Here at Urban Pedaler we have aligned closely with the Cannondale brand since they are one of the few top brands that have a complete offering across all disciplines, each with it’s unique attributes and technologies that make them unique among their peers. Cannondale is a USA brand, steeped in history and well known for several major products and innovative technologies.
Click here to check out Cannondale’s historical timeline: Cannondale Timeline
Cannondale Road Bikes
Since 1983 with the introduction of the ST-500 touring road bike, they have been catching attention for lightest-in-class alloy road frames. The Saeco-Cannondale team in 1997 was the first ever European cycling team sponsored by a USA manufacturer and not since Mario Cippolini, their captain, has a personality captivated the cycling public in the same way.
In 2003 Cannondale introduced it’s advanced carbon/alloy hybrid frame with the Six13 and quickly captured a Tour deFrance stage win. At well under the 6.8kg minimum weight limit as declared by the UCI, the race mechanics were forced to tape lead weights to the frame to reach minimum weight which led to the “Legalize my Cannondale” campaign. Today Cannondale leads in carbon technology with their Evo and Synapse models, but excels in the entry-level road market as well with CAAD8 and CAAD10 frames that carry the full history of innovation and finely-tuned ride qualities that made their early bikes so great. The BB30 bottom bracket standard was pioneered by Cannondale in 2001 to help increase torsional stiffness in the bottom bracket area of the frame and crank, and is now the global standard for performance road bikes.
The aerodynamic Slice triathlon and time trial bike has been a fixture among the world’s most prestigious multisport venues and has won Ironman world championships in 2005 under Farris Al-Sultan and again in 2009 with Chrissie Wellington.
Over the years, they have built on their great alloy and carbon platforms and now offer a full line of CAADX and SuperX Cyclocross bikes. With their rugged frames, build and disc brakes, they are quickly becoming the bike of choice for those wishing to punish themselves in the winter ‘cross series as well as the riders who want a go-anywhere road bike or rugged, all season commuter.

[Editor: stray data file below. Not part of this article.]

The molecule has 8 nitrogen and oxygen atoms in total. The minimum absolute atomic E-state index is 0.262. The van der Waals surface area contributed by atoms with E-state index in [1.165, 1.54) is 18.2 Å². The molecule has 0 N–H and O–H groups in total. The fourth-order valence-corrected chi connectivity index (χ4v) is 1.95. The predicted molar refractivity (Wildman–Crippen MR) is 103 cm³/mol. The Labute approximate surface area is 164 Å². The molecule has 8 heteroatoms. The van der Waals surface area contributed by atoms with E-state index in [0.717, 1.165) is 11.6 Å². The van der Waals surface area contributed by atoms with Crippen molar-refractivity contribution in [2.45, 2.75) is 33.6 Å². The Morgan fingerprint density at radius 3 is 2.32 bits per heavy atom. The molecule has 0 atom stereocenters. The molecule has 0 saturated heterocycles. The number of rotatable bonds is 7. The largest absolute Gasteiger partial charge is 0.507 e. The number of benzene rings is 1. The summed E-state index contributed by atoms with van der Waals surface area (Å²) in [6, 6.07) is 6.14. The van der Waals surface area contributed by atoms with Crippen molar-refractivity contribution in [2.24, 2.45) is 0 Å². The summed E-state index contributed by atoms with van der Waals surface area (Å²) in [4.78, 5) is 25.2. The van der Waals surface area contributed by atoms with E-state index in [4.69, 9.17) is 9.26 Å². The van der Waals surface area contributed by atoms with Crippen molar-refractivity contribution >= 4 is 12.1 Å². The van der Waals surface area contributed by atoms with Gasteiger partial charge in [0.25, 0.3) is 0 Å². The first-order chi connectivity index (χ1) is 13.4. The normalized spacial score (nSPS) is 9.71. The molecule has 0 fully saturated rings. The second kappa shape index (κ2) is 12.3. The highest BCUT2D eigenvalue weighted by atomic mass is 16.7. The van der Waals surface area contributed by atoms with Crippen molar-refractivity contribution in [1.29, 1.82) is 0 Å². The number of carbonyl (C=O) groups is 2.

Lately, we are most encouraged by the introduction of disc brakes for road bikes and look forward to seeing it take hold as more and more models each year are appearing with discs.
Cannondale road bikes represent the pinnacle of experience-driven development and their road machines are packed with features that a keen cyclist can appreciate in their given discipline.
Cannondale Mountain Bikes
1984 saw Cannondale task it’s famous aluminum tubing to a new discipline; mountain biking. Their first intro into mountain bikes, the SM-500, stood apart with it’s oversize tubing and extraordinary low weights compared with the steel bikes of the time.
As the mountain bike experienced it’s meteoric rise in popularity, Volvo joined the brand in one of the most recognized corporate partnerships in history with Team Volvo Cannondale.
The team launched in 1994 and is now regarded as the winningest team in history with countless world championships, world cup titles, national titles, and olympic wins.
In 1991 they began dabbling in suspension and by ’93 launched the Super V which many of us view as an iconic bike of the time. The Super V Downhill quickly followed and took the new downhill racing circuit by storm. In 2001 they launched the single-sided fork called the “Lefty” which not only looked different, but still sets new standards for stiffness, reliability and performance, a true stand-alone product that is featured on the top models in their lines today. The Scalpel that launched in ’02 was and still is the lightest full suspension in it’s racing class.
Today, the 2015 line has the breadth and depth to satisfy any mountain biker’s need, whether it be racing or riding competitively (the Scalpel), cross country riding for fun, adventure or fitness (Rush), the slightly more technical rider looking for the bike that can increase their confidence in rugged terrain (Trigger) or taking the mostly-downhill trails at speed (Jekyll).